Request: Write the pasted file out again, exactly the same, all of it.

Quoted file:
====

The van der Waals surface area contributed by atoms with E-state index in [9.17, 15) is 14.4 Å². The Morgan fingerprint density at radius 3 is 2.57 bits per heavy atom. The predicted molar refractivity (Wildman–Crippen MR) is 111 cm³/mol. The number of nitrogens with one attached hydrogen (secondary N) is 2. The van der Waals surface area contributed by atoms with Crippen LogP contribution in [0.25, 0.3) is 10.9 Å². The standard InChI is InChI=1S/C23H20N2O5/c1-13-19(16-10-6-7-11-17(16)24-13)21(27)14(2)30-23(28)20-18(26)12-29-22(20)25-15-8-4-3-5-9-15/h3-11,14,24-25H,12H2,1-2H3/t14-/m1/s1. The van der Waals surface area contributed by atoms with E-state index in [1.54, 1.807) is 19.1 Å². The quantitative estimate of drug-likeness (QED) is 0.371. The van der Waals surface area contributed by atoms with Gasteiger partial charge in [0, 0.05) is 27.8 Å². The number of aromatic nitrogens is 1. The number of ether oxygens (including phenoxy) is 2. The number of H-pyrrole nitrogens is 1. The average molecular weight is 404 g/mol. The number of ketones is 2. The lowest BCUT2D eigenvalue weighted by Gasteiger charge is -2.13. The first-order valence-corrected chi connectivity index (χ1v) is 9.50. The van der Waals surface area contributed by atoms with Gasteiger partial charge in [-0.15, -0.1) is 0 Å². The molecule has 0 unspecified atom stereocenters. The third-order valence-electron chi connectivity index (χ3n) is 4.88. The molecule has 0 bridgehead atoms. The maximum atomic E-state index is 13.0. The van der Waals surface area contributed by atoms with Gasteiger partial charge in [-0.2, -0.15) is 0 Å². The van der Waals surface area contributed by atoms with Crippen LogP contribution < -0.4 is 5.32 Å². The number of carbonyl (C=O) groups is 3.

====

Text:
The van der Waals surface area contributed by atoms with E-state index in [9.17, 15) is 14.4 Å². The Morgan fingerprint density at radius 3 is 2.57 bits per heavy atom. The predicted molar refractivity (Wildman–Crippen MR) is 111 cm³/mol. The number of nitrogens with one attached hydrogen (secondary N) is 2. The van der Waals surface area contributed by atoms with Crippen LogP contribution in [0.25, 0.3) is 10.9 Å². The standard InChI is InChI=1S/C23H20N2O5/c1-13-19(16-10-6-7-11-17(16)24-13)21(27)14(2)30-23(28)20-18(26)12-29-22(20)25-15-8-4-3-5-9-15/h3-11,14,24-25H,12H2,1-2H3/t14-/m1/s1. The van der Waals surface area contributed by atoms with E-state index in [1.54, 1.807) is 19.1 Å². The quantitative estimate of drug-likeness (QED) is 0.371. The van der Waals surface area contributed by atoms with Gasteiger partial charge in [0, 0.05) is 27.8 Å². The number of aromatic nitrogens is 1. The number of ether oxygens (including phenoxy) is 2. The number of H-pyrrole nitrogens is 1. The average molecular weight is 404 g/mol. The number of ketones is 2. The lowest BCUT2D eigenvalue weighted by Gasteiger charge is -2.13. The first-order valence-corrected chi connectivity index (χ1v) is 9.50. The van der Waals surface area contributed by atoms with Gasteiger partial charge in [-0.15, -0.1) is 0 Å². The molecule has 0 unspecified atom stereocenters. The third-order valence-electron chi connectivity index (χ3n) is 4.88. The molecule has 0 bridgehead atoms. The maximum atomic E-state index is 13.0. The van der Waals surface area contributed by atoms with Gasteiger partial charge in [-0.2, -0.15) is 0 Å². The van der Waals surface area contributed by atoms with Crippen LogP contribution < -0.4 is 5.32 Å². The number of carbonyl (C=O) groups is 3.